7 moments that wrote his legend

7 moments that wrote his legend

BET À DAY

NEW YORK | Serena Williams seemed to have written the final chapter of her legend on Friday, when the American hit a final ball off the lines, at the end of a game that lasted almost 10 minutes. 

It was as if the great champion did not want to leave, did not want to leave this field where, at six times, she lifted the US Open champion trophy at arm's length. 

Almost a month ago, in Vogue magazine, Serena wrote that she had chosen to “evolve out of tennis” (she refuses to use the word “retirement”) and that would be playing the last tournaments of her illustrious career in the coming weeks. 

New York, where she won her first Grand Slam title 23 years ago, seemed the place to be. designated for these great farewells.

Ready to be a mother

But despite the pomp that surrounded her three games played on the Arthur-Ashe, Williams refused to confirm that she had played her last meeting on Friday against Australian Ajla Tomljanovic, 46th in the world. A clash that she lost 7-5, 6-7 (4) and 6-1.

“I have always loved Australia…”, launched the player of soon 41 years in a press conference, in reference to the Australian Open, played at the end of January. 

“But it takes a lot of work. Clearly, I can still do it, she continued. But it takes more than that. I'm ready to be a mother, to explore a different version of Serena.

“Technically, in the normal world, I'm still super young, so I want to live a bit while I'm still able to walk.

The American is already the mother of four-year-old Olympia, who she was pregnant with when she lifted the last of her 23 major titles at the Australian Open.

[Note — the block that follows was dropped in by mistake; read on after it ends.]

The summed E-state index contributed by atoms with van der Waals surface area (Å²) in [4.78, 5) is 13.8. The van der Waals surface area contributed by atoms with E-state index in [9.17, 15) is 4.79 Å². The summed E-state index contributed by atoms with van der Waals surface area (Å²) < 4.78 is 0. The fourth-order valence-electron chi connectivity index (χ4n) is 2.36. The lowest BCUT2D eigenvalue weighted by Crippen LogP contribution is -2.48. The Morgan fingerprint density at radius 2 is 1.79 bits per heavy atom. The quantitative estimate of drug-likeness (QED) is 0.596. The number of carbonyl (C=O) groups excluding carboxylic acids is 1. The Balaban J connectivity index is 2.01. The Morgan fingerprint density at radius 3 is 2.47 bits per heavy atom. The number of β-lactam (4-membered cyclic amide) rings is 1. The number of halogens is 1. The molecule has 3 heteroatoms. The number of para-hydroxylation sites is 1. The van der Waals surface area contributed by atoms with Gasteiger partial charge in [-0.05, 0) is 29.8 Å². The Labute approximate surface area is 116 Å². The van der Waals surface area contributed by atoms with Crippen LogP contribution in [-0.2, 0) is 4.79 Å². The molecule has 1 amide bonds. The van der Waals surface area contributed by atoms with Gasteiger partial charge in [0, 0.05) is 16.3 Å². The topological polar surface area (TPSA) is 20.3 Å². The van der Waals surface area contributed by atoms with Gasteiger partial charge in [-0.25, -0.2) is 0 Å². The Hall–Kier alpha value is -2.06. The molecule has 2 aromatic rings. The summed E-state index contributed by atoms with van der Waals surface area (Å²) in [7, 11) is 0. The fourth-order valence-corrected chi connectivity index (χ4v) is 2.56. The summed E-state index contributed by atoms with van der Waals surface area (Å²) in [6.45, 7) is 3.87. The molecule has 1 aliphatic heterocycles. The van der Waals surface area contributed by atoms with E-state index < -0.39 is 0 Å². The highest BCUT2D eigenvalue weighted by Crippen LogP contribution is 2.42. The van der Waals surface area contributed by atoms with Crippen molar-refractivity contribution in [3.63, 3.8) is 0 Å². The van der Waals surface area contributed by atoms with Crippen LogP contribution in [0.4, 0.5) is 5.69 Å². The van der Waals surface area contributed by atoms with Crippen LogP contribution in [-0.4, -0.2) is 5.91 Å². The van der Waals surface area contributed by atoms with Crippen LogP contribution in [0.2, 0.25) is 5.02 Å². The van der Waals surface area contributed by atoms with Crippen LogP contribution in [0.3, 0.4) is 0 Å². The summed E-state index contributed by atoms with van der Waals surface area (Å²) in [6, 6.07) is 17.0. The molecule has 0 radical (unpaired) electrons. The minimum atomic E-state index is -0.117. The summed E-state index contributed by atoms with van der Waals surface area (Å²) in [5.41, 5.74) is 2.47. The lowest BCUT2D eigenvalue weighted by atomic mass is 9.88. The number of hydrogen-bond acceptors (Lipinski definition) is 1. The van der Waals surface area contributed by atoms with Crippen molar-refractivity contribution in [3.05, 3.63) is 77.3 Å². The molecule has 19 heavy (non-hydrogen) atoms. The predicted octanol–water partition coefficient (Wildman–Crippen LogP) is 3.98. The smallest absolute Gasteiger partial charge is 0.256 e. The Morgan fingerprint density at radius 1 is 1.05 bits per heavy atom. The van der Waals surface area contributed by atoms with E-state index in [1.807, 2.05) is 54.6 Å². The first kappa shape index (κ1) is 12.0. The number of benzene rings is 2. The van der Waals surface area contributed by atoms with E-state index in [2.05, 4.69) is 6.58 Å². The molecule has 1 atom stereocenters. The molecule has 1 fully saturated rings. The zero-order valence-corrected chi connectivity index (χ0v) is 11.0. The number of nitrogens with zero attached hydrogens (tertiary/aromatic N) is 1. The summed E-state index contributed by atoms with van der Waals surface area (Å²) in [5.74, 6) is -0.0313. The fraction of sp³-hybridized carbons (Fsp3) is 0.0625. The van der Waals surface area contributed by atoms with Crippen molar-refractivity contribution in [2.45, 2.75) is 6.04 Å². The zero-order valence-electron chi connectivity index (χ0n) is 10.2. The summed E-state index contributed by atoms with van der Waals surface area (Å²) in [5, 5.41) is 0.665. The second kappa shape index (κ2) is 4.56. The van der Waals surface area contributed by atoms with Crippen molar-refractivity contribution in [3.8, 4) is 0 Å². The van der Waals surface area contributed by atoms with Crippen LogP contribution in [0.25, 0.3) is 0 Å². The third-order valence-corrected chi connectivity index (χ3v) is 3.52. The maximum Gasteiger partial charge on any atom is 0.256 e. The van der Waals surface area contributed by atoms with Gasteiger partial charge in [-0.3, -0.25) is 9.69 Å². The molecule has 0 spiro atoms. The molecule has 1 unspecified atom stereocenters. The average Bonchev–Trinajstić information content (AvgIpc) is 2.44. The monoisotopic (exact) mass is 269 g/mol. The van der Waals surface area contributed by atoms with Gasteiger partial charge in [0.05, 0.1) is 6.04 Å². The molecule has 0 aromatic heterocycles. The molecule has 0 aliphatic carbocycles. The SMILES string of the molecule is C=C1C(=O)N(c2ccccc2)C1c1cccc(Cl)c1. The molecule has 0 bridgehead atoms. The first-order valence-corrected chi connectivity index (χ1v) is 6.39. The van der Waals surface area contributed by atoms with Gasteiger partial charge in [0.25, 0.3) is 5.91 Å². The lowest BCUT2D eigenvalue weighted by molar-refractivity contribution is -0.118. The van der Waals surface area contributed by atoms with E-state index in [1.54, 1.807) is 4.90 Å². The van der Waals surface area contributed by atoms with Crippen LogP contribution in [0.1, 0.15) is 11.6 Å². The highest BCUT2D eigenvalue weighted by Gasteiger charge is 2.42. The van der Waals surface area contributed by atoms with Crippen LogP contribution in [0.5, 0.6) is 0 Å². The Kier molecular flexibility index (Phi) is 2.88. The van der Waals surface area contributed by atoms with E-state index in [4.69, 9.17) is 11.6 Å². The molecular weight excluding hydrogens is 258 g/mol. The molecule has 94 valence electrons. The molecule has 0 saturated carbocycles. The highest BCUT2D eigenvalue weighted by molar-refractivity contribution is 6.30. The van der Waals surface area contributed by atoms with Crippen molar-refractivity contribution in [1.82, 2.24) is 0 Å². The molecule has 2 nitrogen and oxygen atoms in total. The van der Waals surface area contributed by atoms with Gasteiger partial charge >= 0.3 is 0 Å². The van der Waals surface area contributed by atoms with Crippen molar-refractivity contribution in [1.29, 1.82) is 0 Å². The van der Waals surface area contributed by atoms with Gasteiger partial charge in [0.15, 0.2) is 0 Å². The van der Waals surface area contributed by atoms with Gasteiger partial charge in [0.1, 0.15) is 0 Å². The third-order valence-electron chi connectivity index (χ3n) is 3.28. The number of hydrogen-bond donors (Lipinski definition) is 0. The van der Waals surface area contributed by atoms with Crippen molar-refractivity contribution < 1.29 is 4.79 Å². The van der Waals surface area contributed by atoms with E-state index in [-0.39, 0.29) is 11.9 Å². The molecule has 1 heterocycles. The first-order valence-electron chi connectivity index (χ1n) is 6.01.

< p>In Vogue,she talked about wanting to have a second child and raise him, this time, without playing tennis at the same time. 

'Being Serena'

In 27 years on the tour, Serena Williams has won 23 Grand Slam titles – a record in the modern era –, spent 319 weeks ranked No. 1 in the world and won 73 WTA titles.

She also won 85% of the matches she played and pocketed $135 million on the stock market, another record. 

But his career was not without controversy. There was this long boycott of Indian Wells, these threats against a linesman. 

Beyond its figures and its anger, the legend nevertheless hopes that she will be remembered for her attitude of “fighter”. 

Because if nothing at the beginning seemed to destine the little girl from Compton, California, for a career in professional tennis, she finally revolutionized the sport.

“I feel like I really brought something to tennis. A different style, the raised fists, the slightly crazy intensity. Passion, “she listed. 

“And also, I persevered in the best times as in the most difficult. Honestly, I'm just really grateful to have had this career and to be Serena. » 

SHE BEAT TWO TOP 10 AT 16 

Serena Williams and fellow countrywoman Monica Seles

At just 16 years old, then ranked outside the top 300, Serena Williams beat two top 10 players in Chicago, in her second appearance in the main draw of a WTA tournament. Few people then knew this young player who reached the semi-finals by beating the Frenchwoman Mary Pierce, then seventh in the world, and her compatriot Monica Seles (photo), fourth.